New banking regulations could have as profound an effect on global businesses as any of the recently drafted codes of corporate conduct. Companies will ignore them at their own peril.
One morning a few months ago pandemonium broke out in the London office of a major international investment bank.The bank had successfully underwritten a €500 million sovereign bond for an East European country and now needed to open a temporary bank account in the name of the client’s treasury to receive the proceeds of the bond issue. Unfortunately, the bank’s compliance officer ruled that the account could not be opened unless the bank obtained copies of recent utility bills from the country’s finance minister.
The bankers were “spitting blood,” according to one source present at the meeting. “In the end they found a loophole that enabled them to open the account, but the whole business went right to the wire,with only hours to spare,” he says. Initiatives brought out in the wake of the Enron collapse—the Mutual Funds Integrity and Fee Transparency Act, the Sarbanes- Oxley Act on corporate responsibility, and others—are often cited as harbingers of a coming tighter regulatory environment for corporates.The trend affects not just US companies. For instance, at least half of the companies that make up Britain’s FTSE100 have a US listing and are therefore bound by the new laws on corporate governance and disclosure.
While most organizations are well aware of the new rules governing corporate conduct, many are comparatively less aware of similar regulatory changes taking place in the financial services sector—and the impact they will have on the corporates’ businesses. “Compliance is becoming one of the single biggest employers in the financial services industry,” says Norman Bernard, director of the London-based banking consultancy First Consulting.“The counter-party risk for corporates posed by the introduction of Basel II, for instance, is simply not properly understood.”
With the final draft on the table and implementation only three years away, now is arguably the time for corporates to start cementing good relations with their lender banks.The third consultative paper on capital adequacy will replace the 1988 Basel Accord, which was the first global attempt to set minimum levels of capital that banks need to hold against their core base.Under the new rules the focus for determining capital adequacy will shift squarely to credit risk, taking into account the numerous and often spectacular financial disasters that have taken place since the original proposals were drawn up. Under the final draft agreement credit ratings will become the yardstick banks will use in determining the level of risk involved in granting loans and accepting bonds issued by corporate customers.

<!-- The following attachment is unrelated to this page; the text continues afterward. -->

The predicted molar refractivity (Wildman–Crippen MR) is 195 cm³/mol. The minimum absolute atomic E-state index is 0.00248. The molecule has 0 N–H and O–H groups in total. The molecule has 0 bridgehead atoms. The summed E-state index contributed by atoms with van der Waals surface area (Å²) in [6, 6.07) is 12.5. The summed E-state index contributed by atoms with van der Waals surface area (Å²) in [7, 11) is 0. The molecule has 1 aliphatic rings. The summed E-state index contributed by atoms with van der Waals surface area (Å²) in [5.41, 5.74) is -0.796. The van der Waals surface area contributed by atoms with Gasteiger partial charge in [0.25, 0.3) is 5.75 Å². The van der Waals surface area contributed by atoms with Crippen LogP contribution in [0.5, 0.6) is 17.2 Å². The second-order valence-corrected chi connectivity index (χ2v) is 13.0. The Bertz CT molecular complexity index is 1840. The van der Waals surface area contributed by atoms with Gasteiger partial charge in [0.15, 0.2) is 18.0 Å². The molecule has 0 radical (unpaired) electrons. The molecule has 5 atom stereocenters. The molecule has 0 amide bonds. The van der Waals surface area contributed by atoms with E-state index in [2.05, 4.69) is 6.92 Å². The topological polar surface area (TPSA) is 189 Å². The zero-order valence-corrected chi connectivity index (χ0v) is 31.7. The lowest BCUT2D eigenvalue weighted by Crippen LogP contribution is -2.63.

All corporate loans are currently 100% risk-weighted under the current rules. For every $100 of loans granted to a corporate borrower a bank has to hold $8 of capital regardless of the customer’s rating. Under Basel II, the amount of capital banks have to put aside for loans to corporates will vary according to the risk level, rather than the status of the borrower. Companies that are considered a good risk will have lower capital requirements—and a lot will depend on relationships. This sort of company will find it easier to borrow from its banks.Conversely,any adverse development or downgrade will increase the cost of borrowing.As distortions caused by the present rules are removed, borrowers should see their cost of debt relate more closely to their credit ratings.
Bonds Set For a Boost
While all corporate borrowers are now rated 100%, going forward this will vary according to the level of risk, moving from 30% to 150%.The amount of capital a bank has to hold against its corporate clients will decrease significantly for better-rated companies.The whole thrust of Basel II is to make lending more risk-sensitive, and that, almost inevitably, will lead to more polarization between the haves and the have-nots. Poorly rated companies can expect to see their cost of borrowing go up, which in turn could undermine their established relationships with their banks.